2. Select a small (to use less liquid) container that will accommodate the mouthpiece and place the mouthpiece tip down in the container.
  3. Fill the container to where the ligature would begin with a solution of half water and half white vinegar (50% water and 50% hydrogen peroxide works too). Protect clarinet mouthpiece corked tenons from moisture.
  4. After a short time, use an appropriately sized mouthpiece brush to remove any calcium deposits or other residue from inside and outside surfaces. This step may need to be repeated if the mouthpiece is excessively dirty.
  5. Rinse the mouthpiece thoroughly and then saturate with Sterisol germicide solution. Place on paper towel and wait one minute.
  6. Wipe dry with paper towel.
  7. Note: Metal saxophone mouthpieces clean up well with hot water, mild dish soap (not dishwasher detergent), and a mouthpiece brush. Sterisol germicide solution is also safe for metal mouthpieces.

Cleaning Saxophone Necks (Crooks)

  1. Swabs and pad-savers are available to clean the inside of the saxophone neck. However, most saxophonists use a flexible bottlebrush and toothbrush to accomplish the same results.
  2. If the instrument is played daily, the saxophone neck should be cleaned weekly (and swabbed out each day after playing).
  3. Use the bottlebrush and mild, soapy water to clean the inside of the neck.
  4. Rinse under running water.
  5. Sterisol germicide solution may be used on the inside of the neck at this time, if desired (not necessary). Place on paper towel for one minute.
  6. Rinse again under running water, dry, and place in the case.
  7. If using pad-savers, do not leave the pad-saver inside the neck when packed away.

Cleaning Brass Mouthpieces 

  1. Mouthpieces should be cleaned monthly.
  2. Using a cloth soaked in warm, soapy water, clean the outside of the mouthpiece.
  3. Use a mouthpiece brush and warm, soapy water to clean the inside.
  4. Rinse the mouthpiece and dry thoroughly.
  5. Sterisol germicide solution may be used on the mouthpiece at this time. Place on paper towel for one minute.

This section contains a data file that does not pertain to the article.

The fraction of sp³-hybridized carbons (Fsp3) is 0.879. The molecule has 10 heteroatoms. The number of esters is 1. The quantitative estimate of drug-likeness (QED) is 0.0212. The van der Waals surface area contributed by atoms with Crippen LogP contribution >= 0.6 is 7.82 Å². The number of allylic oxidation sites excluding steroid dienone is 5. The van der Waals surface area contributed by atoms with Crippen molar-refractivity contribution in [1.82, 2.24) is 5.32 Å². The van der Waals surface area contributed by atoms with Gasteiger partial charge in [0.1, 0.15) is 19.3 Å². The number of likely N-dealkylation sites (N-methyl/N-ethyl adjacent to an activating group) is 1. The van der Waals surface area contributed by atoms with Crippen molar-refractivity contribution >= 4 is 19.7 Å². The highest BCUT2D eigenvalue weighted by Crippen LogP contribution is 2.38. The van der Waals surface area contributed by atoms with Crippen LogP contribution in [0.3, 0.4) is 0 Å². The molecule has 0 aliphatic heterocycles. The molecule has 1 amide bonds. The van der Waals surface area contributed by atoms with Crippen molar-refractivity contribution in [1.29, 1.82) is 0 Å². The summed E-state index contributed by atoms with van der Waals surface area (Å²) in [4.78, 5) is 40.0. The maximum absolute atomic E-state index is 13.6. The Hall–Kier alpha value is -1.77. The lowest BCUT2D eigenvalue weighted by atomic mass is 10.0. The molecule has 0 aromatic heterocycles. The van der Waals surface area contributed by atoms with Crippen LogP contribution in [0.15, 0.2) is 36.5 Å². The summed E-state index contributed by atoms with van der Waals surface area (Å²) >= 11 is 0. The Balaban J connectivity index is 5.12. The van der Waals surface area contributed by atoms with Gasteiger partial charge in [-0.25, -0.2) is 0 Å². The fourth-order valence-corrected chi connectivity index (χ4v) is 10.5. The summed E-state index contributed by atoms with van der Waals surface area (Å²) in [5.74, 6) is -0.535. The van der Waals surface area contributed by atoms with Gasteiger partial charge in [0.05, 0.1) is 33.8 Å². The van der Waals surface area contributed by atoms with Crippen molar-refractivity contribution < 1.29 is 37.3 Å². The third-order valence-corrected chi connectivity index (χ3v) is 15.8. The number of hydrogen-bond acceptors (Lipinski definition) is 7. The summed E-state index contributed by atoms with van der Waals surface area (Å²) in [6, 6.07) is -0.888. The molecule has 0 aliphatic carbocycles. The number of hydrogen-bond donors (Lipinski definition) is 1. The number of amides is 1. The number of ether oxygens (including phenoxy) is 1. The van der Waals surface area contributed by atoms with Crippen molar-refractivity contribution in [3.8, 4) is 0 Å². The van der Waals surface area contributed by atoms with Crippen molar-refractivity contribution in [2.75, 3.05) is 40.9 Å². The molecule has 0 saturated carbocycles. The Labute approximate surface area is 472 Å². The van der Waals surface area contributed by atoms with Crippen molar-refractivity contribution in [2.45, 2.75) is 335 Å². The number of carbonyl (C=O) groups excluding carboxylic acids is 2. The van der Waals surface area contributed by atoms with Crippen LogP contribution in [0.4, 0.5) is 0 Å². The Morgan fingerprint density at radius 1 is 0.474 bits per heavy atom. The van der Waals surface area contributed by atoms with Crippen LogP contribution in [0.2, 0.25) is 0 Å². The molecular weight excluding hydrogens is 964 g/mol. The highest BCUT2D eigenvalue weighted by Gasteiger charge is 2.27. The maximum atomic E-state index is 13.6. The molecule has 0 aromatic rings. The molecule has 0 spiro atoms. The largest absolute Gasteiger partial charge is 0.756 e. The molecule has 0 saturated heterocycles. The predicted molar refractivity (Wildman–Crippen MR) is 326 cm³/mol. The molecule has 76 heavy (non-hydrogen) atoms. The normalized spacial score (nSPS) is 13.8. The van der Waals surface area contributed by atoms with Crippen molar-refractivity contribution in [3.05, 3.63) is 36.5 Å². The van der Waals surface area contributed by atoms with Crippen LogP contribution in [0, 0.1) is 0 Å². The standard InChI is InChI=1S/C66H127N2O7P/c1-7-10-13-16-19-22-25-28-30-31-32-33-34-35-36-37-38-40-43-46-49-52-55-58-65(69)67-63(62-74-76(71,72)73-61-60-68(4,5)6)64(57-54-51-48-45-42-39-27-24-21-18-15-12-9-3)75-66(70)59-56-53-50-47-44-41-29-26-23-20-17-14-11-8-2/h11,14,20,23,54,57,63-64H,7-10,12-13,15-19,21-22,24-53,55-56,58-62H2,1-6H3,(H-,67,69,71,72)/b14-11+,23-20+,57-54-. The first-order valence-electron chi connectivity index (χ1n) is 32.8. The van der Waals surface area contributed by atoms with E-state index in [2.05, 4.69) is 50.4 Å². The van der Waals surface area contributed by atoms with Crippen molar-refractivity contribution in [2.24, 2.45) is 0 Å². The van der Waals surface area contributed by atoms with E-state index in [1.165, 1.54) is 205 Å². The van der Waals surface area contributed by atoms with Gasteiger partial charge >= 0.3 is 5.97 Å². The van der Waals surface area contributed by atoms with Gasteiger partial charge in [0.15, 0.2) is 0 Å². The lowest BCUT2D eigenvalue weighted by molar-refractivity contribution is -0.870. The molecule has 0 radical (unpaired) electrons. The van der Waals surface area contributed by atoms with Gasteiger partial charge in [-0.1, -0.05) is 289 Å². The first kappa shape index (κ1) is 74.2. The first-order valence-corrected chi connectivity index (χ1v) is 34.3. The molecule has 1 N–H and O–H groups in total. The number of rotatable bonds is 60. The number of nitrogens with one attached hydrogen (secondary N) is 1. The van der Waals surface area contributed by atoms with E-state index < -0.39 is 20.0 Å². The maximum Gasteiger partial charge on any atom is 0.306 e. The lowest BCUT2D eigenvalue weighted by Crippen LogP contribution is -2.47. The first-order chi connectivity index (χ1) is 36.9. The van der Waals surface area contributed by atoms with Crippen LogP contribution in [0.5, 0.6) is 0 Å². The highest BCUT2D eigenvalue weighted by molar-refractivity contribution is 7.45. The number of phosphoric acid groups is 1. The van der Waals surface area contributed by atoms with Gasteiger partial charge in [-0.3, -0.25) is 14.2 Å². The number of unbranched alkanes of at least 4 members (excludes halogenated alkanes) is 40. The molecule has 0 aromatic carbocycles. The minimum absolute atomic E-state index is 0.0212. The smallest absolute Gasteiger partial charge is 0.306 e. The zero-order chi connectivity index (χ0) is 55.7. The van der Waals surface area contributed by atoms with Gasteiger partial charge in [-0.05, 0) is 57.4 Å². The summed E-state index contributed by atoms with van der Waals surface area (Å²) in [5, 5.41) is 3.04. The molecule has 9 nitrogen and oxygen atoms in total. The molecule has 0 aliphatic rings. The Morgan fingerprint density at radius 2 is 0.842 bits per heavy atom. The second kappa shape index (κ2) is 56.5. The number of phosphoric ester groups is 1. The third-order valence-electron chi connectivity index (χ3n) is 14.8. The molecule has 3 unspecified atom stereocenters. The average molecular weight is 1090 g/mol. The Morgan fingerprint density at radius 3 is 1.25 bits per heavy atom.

6. Wipe dry with paper towel.

Other Instruments

String, percussion, and keyboard instruments present few hygienic issues that cannot be solved simply by the musician washing their hands before and after use.

More Resources

Resources and General Information on Acoustics

Health and Safety Organizations

  • American National Standards Institute (ANSI)  www.ansi.org
  • The National Institute for Occupational Safety and Health (NIOSH) www.cdc.gov/niosh
  • Occupational Safety and Health Administration (OSHA) www.osha.gov

Medical Organizations Focused on Hearing Health

Cal Poly Pomona Campus Resources

  • Environmental Health and Safety (EH&S) http://www.cpp.edu/~ehs/
    • EH&S is responsible for planning, implementing, and administering the University Environmental health and Safety program and for providing technical consultation, training, and inspection to ultimately ensure compliance with established laws.
  • CPP Hearing Conservation Program https://www.cpp.edu/~ehs/portals/occupational/hearing.shtml
    • It is the policy of Cal Poly Pomona to establish and maintain an effective Hearing Conservation Program designed to eliminate or control, overexposure to harmful noise levels and to prevent occupational noise induced hearing loss to faculty, staff and students.  The University shall provide a place of employment that is safe and healthful and will not subject the campus community to avoidable hazards associated with harmful noise levels.
  • Student Health Services http://www.cpp.edu/~healthcounseling/index.shtml
    • Operating similarly to a family medical clinic, Student Health Services (SHS) places an emphasis on preventive medical and health education programs to help you stay healthy and fully productive in school. A wide range of services are offered to students, including early treatment of illnesses and injuries; diagnostic and preventive care; and health promotion programs/outreach services through the Wellness Center, located in the same building but accessible via the West Entrance off of our patient parking lot.